pilot

(redirected from piloted)
Also found in: Dictionary, Thesaurus, Medical, Legal, Encyclopedia.

on automatic pilot

In an intuitive way without having to think about one's actions, generally because one has done something many times in the past. Also used in the shortened form, "on autopilot." By the second week of data entry, I could fill in the spreadsheets on automatic pilot. Making bottles, changing diapers, and putting the baby to sleep were all challenging at first, but now I feel like I'm doing it all on autopilot.
See also: automatic, on, pilot

pilot someone or something through (something)

to guide or steer someone or something through something, especially through a waterway. We hired someone to pilot us through the harbor entrance. The channel was treacherous, and we hired someone to pilot the ship through.
See also: pilot, through

pilot something into something

 and pilot something in
to steer or guide something into something. (Usually refers to steering a ship.) We need to signal for a pilot to pilot our ship into the harbor. Fred piloted in the freighter.
See also: pilot

pilot something out of something

 and pilot something out
to steer or guide something out of something. (Usually refers to steering a ship.) The chubby little man with a pipe piloted the huge ship out of the harbor. The storm made it very difficult to pilot the ship out. Help me pilot out this old tub.
See also: of, out, pilot

on automatic pilot

or

on autopilot

COMMON If you are on automatic pilot or on autopilot, you are acting without thinking about what you are doing, usually because you have done it many times before or because you are very tired. Note: `Autopilot' is often written as `auto-pilot' in British English. Steve seemed to be on automatic pilot and able to go on driving without apparent fatigue. Note: You can also say that you go on to automatic pilot or on to autopilot if you start acting in this way. When the kids came home I just switched on to autopilot, making the tea, listening to them fight. Note: In aircraft, automatic pilot is a device which automatically keeps the plane on course without the need for the pilot to do much.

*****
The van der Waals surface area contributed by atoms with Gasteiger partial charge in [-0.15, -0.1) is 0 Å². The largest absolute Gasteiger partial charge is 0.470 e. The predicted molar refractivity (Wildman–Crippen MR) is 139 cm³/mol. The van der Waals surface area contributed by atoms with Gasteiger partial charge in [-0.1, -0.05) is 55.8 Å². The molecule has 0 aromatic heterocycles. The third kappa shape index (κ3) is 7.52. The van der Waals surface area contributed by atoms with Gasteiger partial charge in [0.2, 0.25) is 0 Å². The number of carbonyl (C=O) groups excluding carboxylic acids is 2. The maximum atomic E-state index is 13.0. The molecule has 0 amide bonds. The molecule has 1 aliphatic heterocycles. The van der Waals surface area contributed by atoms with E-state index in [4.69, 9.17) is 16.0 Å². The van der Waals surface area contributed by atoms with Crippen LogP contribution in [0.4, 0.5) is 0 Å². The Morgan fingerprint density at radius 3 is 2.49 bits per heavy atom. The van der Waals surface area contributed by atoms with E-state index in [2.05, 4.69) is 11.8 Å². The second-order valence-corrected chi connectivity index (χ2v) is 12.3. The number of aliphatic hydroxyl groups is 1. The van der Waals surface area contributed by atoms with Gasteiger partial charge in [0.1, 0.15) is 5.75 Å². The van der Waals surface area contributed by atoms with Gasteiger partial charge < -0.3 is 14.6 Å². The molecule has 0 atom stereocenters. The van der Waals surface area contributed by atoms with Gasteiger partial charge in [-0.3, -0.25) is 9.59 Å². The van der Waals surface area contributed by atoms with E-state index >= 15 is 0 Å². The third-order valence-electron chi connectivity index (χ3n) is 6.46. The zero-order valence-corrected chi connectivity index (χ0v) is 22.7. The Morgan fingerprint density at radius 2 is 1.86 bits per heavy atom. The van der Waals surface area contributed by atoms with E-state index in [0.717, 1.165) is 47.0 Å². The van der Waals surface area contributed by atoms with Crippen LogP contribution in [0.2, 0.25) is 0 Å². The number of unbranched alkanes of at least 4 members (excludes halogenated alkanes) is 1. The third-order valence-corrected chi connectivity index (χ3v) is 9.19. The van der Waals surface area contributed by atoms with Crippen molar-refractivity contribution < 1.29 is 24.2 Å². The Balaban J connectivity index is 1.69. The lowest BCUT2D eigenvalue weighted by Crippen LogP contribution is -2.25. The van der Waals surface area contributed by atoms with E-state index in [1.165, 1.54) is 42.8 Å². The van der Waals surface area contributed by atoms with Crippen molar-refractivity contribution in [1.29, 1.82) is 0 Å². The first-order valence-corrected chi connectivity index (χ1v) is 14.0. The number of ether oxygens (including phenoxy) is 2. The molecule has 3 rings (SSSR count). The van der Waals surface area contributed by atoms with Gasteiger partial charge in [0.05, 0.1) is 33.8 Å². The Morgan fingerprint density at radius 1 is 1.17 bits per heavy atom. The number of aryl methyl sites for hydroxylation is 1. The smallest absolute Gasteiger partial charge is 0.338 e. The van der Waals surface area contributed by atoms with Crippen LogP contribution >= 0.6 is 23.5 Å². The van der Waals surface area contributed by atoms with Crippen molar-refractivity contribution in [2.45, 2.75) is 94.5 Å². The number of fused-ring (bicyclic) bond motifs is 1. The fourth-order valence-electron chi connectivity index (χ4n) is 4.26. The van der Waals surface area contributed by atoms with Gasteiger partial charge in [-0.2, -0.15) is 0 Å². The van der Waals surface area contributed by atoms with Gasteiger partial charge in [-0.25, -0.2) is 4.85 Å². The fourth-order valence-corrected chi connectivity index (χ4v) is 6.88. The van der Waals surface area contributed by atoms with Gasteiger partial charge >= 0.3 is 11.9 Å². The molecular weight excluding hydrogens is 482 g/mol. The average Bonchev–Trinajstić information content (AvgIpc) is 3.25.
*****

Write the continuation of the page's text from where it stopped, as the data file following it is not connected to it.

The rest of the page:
See also: automatic, on, pilot

drop the pilot

abandon a trustworthy adviser.
Dropping the Pilot was the caption of a famous cartoon by John Tenniel , published in Punch in 1890 . It depicted Bismarck's dismissal as German Chancellor by the young Kaiser Wilhelm II .
See also: drop, pilot

be on ˌautomatic ˈpilot

do something without thinking because you have done the same thing many times before: I got up and dressed on automatic pilot.
The automatic pilot is the device in an aircraft that keeps it on a fixed course without the need for a person to control it. It is often shortened to ‘autopilot’: I did the journey on autopilot.
See also: automatic, on, pilot

sky-pilot

n. a chaplain. The sky-pilot says we can park in the church’s lot, if we don’t mess anything up or make too much noise.
References in periodicals archive ?
After leaving NACA for North American Aircraft, he helped design the X-15 rocket planes and piloted them on their first flights.
Proponents say "remotely piloted vehicle," emphasizing that microcomputers and digital transmission now make it possible to control RPVs from ground stations, not just send them on preprogrammed courses.
Jansen is among six Test Pilot School students who can boast of knowing how the world's first piloted, heavier-than-air craft handled: not well.
In 1977, Fullerton piloted the space shuttle prototype Enterprise during its initial approach and landing tests at Edwards.
I'm just so excited,'' said Ascani, a retired Air Force major general who piloted a B-17 bomber during World War II, flew experimental aircraft at Edwards Air Force Base in the 1950s and set a speed record in 1951 in a then-new F-86 jet fighter.
Selected for the honor this year are Bruce Hinds, the first B-2 pilot; Louis Schalk, the first Blackbird pilot; Fred Ascani, a one-time speed-record holder; Stanley Butchart, the man who piloted the mother ship for numerous rocket-plane flights; and Corwin ``Corky'' Meyer, who piloted many of the airplanes developed by Grumman Corp.